- Once triggered, Monitor console will display the alarm details and associated information in regards to the alarm. At this point you can view, acknowledge, or resolve the alarm
- After the alarm has fired, Monitor performs a responsive action; email, SNMP, and/or running a custom script.
- Once the alarm has been resolved, Monitor updates the alarm status within the console.
- If the state or condition returns to normal, Monitor will send a notification with the updated status.
Each alarm has rules associated with it that are used to trigger the alarm. Each alarm can have up to 8 rules which are linked together either by AND or OR operators. The rules can be setup as the following types of triggers.
- Event-Based Rules – alert when specific events that occur in the backup or virtual infrastructure. These can be events issued by the hypervisor, or by Veeam Backup & Replication.
- Rules for a specific condition or state – these are rules that trigger when a condition is met, or a state has changed on your infrastructure objects.
Alarms also have a severity level attached to them of one of the following
- Error (red) – indicates a critical situation or major problem
- Warning (yellow) – indicates a potential problem or non critical issue. Has the potential to move to an Error (red) if left unresolved.
- Resolved (green) – indicates that the issue or alarm has been eliminated because of the changed conditions.
- Information (blue) – indicates general information about the specific condition.
Alarms can be associated to objects by applying them directly to the object, on a group level using groups from Business View, or on the Infrastructure level by applying an alarm to all of a certain object type within the environment.
Interesting and testable tidbits about Veeam ONE Auto Discovery, Business View and Alarms
- Cannot add a single ESXi host during the initial install, only vCenter Server. ESXi and vCloud Directory are available to be added only after the initial install.
- Ability to skip adding the infrastructure configuration during the install.
- Backup Infrastructure can be added by either the Veeam Backup & Replication Server or the Veeam Backup Enterprise Manager.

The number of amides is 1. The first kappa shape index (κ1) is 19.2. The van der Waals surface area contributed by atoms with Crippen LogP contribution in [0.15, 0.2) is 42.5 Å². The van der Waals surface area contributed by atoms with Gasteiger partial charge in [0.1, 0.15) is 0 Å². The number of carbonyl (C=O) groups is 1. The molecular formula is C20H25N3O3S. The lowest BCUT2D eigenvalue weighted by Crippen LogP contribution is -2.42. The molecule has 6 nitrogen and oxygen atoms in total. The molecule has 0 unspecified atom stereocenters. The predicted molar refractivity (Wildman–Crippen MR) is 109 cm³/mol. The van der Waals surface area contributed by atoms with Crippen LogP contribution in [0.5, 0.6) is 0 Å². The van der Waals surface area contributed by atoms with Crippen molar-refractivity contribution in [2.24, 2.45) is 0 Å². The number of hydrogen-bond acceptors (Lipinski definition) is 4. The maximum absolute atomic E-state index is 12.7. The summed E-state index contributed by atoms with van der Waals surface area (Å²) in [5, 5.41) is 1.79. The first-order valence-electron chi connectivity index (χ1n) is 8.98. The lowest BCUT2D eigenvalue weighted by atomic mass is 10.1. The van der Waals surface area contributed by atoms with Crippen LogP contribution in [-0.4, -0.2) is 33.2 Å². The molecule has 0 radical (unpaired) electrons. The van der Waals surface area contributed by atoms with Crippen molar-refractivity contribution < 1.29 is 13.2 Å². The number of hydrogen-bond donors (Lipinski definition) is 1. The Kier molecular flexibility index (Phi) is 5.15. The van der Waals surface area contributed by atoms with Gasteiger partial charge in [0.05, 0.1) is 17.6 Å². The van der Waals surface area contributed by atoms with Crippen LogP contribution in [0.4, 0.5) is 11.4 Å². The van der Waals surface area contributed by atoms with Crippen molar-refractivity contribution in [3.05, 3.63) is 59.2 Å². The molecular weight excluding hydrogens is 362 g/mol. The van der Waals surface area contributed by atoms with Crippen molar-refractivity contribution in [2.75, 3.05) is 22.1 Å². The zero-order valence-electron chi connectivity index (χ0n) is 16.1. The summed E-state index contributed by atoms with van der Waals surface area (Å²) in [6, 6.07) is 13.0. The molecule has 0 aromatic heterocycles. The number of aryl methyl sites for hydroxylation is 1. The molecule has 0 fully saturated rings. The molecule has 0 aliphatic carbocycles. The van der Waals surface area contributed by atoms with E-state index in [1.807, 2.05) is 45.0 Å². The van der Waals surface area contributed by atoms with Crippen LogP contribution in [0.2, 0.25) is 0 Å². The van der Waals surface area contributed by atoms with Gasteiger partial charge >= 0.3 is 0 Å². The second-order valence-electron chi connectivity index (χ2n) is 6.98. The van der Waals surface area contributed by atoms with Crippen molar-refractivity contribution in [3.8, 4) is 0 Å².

- The default data collection period for reporter and business view is weekdays @ 3am. If at the end of an installation data will begin being collected immediately.
- You cannot add the Backup Infrastructure inside of the Free edition of Veeam ONE UNLESS your VBR is licensed as a cloud connect only server.
- When adding a VBR server, data is collected for the previous week only on all job sessions.
- The maximum number of categories that Veeam ONE Business View supports is 25.
- Each monitor alarm can have up to 8 rules associated with it.
Finally, we get into the heart and soul of Veeam Backup & Replication; creating backup jobs. In this section we will kick off Module 5 and take a look at creating backup jobs from within Veeam Backup & Replication.
Before we go through the process of creating a backup job however there are a number of options and settings that we should completely understand!
Veeam Backup File types
.vbk – full backup file
.vib – forward incremental changes
.vrb – reverse incremental changes
.vbm – backup metadata
.vlb – transaction log backup
.vsb – synthetic backup used when creating virtual synthesized full backups for tape.
.bco – configuration backup
Veeam Backup provides 3 methods for storing backups; Reverse Incremental Backup, Forward Incremental Backup, Forever Forward incremental backup.
Reverse Incremental Backup
- Consists of the last full backup and a set of reverse incremental backups to roll back in time.
- Allows you to immediately restore a VM using the most recent state without having to chain together incremental. When restoring from a later restore point, Veeam applies the required reverse incremental backup into the full backup and restores the VM from the full backup.
- Performs as follows
- During the first run Veeam creates a full backup
- During subsequent runs, Veeam copies only blocks that have changed and injects these into the full backup file, resulting in the full backup always containing the most recent state. During this, Veeam takes the blocks that are being replaced and builds a reverse incremental file with them and adds this to the backup chain.
- Veeam checks the retention policy of the job. If there is an outdated restore point it removes this from the backup chain
Forever Forward Incremental Backup
- Consists of the first full backup, and subsequent incrementals following it.
- Processed as follows
- During the first run, Veeam creates a full backup
- During subsequent runs, Veeam copies only changed VM data and saves these as an incremental backup file.
- After adding the new restore point Veeam checks the retention period for the job. If an outdated restore point is detected it transforms the backup chain as follows
- Takes the restore point immediately following the full backup and injects those blocks into the full backup, thus moving the full backup ahead one restore point.
- Deletes the restore point that was injected into the full backup
Forward Incremental Backup
- produces a backup chain consisting of a full backup and set of incrementals following it. In addition to this, synthetic or active full backups are created that split the backup chain into smaller chunks of chains.